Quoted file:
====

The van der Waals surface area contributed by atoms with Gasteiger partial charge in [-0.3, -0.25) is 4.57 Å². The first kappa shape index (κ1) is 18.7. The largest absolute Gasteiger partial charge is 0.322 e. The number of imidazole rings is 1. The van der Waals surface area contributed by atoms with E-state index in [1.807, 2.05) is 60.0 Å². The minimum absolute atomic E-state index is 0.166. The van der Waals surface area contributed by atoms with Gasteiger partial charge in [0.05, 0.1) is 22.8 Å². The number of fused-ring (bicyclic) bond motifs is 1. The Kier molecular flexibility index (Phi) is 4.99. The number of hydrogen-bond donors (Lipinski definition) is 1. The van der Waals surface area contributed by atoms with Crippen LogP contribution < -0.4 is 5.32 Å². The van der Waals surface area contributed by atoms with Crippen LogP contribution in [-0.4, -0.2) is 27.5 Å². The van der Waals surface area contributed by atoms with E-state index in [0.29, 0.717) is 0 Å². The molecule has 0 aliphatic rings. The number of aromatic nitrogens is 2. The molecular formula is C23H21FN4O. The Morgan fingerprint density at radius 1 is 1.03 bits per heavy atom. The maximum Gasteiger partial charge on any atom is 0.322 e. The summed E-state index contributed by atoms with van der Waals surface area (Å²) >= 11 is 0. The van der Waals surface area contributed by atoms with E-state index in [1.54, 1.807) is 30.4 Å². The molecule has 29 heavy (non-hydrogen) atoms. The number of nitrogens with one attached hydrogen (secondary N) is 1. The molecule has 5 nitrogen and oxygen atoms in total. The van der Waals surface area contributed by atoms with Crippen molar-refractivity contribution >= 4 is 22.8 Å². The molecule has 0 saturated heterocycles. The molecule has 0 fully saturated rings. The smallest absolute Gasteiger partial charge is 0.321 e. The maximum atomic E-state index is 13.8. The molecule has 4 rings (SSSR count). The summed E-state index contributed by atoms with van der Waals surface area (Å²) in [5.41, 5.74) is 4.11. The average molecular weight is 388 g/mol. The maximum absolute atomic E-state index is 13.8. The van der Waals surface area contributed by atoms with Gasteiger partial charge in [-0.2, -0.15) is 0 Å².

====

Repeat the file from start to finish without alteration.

The van der Waals surface area contributed by atoms with Gasteiger partial charge in [-0.3, -0.25) is 4.57 Å². The first kappa shape index (κ1) is 18.7. The largest absolute Gasteiger partial charge is 0.322 e. The number of imidazole rings is 1. The van der Waals surface area contributed by atoms with E-state index in [1.807, 2.05) is 60.0 Å². The minimum absolute atomic E-state index is 0.166. The van der Waals surface area contributed by atoms with Gasteiger partial charge in [0.05, 0.1) is 22.8 Å². The number of fused-ring (bicyclic) bond motifs is 1. The Kier molecular flexibility index (Phi) is 4.99. The number of hydrogen-bond donors (Lipinski definition) is 1. The van der Waals surface area contributed by atoms with Crippen LogP contribution < -0.4 is 5.32 Å². The van der Waals surface area contributed by atoms with Crippen LogP contribution in [-0.4, -0.2) is 27.5 Å². The van der Waals surface area contributed by atoms with E-state index in [0.29, 0.717) is 0 Å². The molecule has 0 aliphatic rings. The number of aromatic nitrogens is 2. The molecular formula is C23H21FN4O. The Morgan fingerprint density at radius 1 is 1.03 bits per heavy atom. The maximum Gasteiger partial charge on any atom is 0.322 e. The summed E-state index contributed by atoms with van der Waals surface area (Å²) >= 11 is 0. The van der Waals surface area contributed by atoms with E-state index in [1.54, 1.807) is 30.4 Å². The molecule has 29 heavy (non-hydrogen) atoms. The number of nitrogens with one attached hydrogen (secondary N) is 1. The molecule has 5 nitrogen and oxygen atoms in total. The van der Waals surface area contributed by atoms with Crippen molar-refractivity contribution >= 4 is 22.8 Å². The molecule has 0 saturated heterocycles. The molecule has 0 fully saturated rings. The smallest absolute Gasteiger partial charge is 0.321 e. The maximum atomic E-state index is 13.8. The molecule has 4 rings (SSSR count). The summed E-state index contributed by atoms with van der Waals surface area (Å²) in [5.41, 5.74) is 4.11. The average molecular weight is 388 g/mol. The maximum absolute atomic E-state index is 13.8. The van der Waals surface area contributed by atoms with Gasteiger partial charge in [-0.2, -0.15) is 0 Å².